Four principals to protect learner data
Because of the COVID-19 pandemic and resulting school closures, the right to education for hundreds of millions of young people is suddenly dependent on a global ecosystem of technology organizations. To ensure the appropriate protection of learner data during an unprecedented and urgent transition to distance learning, UNESCO has asked Global Education Coalition members to adhere to the four principles outlined below. The principals build on existing regulations and pledges concerning personal data privacy and security, especially those specific to education contexts. The spirit of the Global Coalition is cooperation to solve urgent educational needs and do no harm when working to ensure the continuity, quality and equity of learning.
- Appropriate use of data: We will not use educational data and learner information for advertising or other profiling purposes. This includes profiling for up-selling services and products, profiling that might result in political punishment or censure, or profiling that may undermine learner’s future aspirations and careers.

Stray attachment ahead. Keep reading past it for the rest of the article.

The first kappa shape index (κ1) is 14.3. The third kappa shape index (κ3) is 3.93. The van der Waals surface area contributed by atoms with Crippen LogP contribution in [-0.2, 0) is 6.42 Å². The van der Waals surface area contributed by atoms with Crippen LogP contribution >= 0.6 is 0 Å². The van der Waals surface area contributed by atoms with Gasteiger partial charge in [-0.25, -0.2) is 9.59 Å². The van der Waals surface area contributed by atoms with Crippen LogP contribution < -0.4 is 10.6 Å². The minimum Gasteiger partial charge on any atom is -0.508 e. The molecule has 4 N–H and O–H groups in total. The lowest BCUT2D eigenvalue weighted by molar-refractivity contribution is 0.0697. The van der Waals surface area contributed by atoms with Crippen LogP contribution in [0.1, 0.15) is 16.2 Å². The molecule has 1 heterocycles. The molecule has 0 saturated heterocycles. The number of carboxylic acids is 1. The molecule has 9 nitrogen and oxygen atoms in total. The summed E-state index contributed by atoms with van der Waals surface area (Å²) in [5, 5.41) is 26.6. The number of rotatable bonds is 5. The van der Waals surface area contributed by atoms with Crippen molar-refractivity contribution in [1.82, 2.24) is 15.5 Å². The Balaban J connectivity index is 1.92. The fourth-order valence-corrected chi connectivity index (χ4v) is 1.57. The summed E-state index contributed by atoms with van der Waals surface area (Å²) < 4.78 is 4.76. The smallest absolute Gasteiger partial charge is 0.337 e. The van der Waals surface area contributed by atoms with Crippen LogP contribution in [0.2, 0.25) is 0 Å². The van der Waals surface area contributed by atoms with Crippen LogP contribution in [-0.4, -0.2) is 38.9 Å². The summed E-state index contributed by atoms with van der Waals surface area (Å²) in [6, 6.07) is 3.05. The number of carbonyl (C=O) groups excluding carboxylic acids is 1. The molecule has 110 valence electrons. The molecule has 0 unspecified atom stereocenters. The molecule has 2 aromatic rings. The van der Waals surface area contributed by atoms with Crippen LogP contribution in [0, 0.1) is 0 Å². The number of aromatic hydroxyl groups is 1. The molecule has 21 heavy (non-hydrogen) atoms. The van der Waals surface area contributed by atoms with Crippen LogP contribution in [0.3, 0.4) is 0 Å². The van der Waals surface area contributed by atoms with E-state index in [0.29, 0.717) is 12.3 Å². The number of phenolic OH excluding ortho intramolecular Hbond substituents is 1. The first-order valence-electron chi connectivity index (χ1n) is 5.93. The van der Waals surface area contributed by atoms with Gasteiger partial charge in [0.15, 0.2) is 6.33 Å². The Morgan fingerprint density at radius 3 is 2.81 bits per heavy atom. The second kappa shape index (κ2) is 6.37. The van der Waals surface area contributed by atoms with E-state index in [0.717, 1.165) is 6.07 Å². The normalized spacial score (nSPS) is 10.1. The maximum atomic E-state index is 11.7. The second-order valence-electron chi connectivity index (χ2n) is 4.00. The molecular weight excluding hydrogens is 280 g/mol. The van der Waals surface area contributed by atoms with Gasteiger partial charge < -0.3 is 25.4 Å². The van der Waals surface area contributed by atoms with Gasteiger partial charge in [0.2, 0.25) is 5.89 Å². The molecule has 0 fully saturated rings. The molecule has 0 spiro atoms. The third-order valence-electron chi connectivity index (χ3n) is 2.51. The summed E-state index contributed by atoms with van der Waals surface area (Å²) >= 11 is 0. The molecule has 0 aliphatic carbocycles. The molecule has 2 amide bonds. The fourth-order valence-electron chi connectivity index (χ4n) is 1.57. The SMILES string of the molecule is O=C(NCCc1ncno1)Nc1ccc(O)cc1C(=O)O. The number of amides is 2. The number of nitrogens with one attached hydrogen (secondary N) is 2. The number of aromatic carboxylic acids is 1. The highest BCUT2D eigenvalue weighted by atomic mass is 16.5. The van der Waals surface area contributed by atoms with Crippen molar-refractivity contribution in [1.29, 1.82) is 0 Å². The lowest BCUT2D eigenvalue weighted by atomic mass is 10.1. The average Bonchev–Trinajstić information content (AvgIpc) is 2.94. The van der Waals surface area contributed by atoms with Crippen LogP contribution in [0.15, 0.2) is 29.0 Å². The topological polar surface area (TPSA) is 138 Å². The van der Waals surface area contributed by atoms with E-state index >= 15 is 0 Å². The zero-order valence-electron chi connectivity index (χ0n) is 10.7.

- Access and control: We will offer learners access and control over the collection, use, sharing and deletion of their personal information.
- Security and protection: We will ensure the security and protection of learner data and in line with industry best practices.
- Lifespan of services: We will disclose transparent information about the lifespan of services we offer, especially free or discounted offers.
- International Standards on the Protection of Personal Data and Privacy (The Madrid Resolution) adopted by the International Conference of Data Protection and Privacy Commissioners (ICDPPC) in Madrid in 2009
- European General Data Protection Regulation (GDPR) 2016/679 adopted in 2016
- Student Privacy Pledge, introduced by The Future of Privacy Forum (FPF) and The Software & Information Industry Association (SIIA) in 2014 for K-12 school providers
- Student Data Principles, convened by the Data Quality Campaign and the Consortium for School Networking in 2014
- Resolution on e-learning platforms adopted by the ICDPPC in 2018
- Designing for Children Guide, developed collaboratively by designers, psychologists, neuroscientists, health care specialists, educators, and children’s rights experts in 2018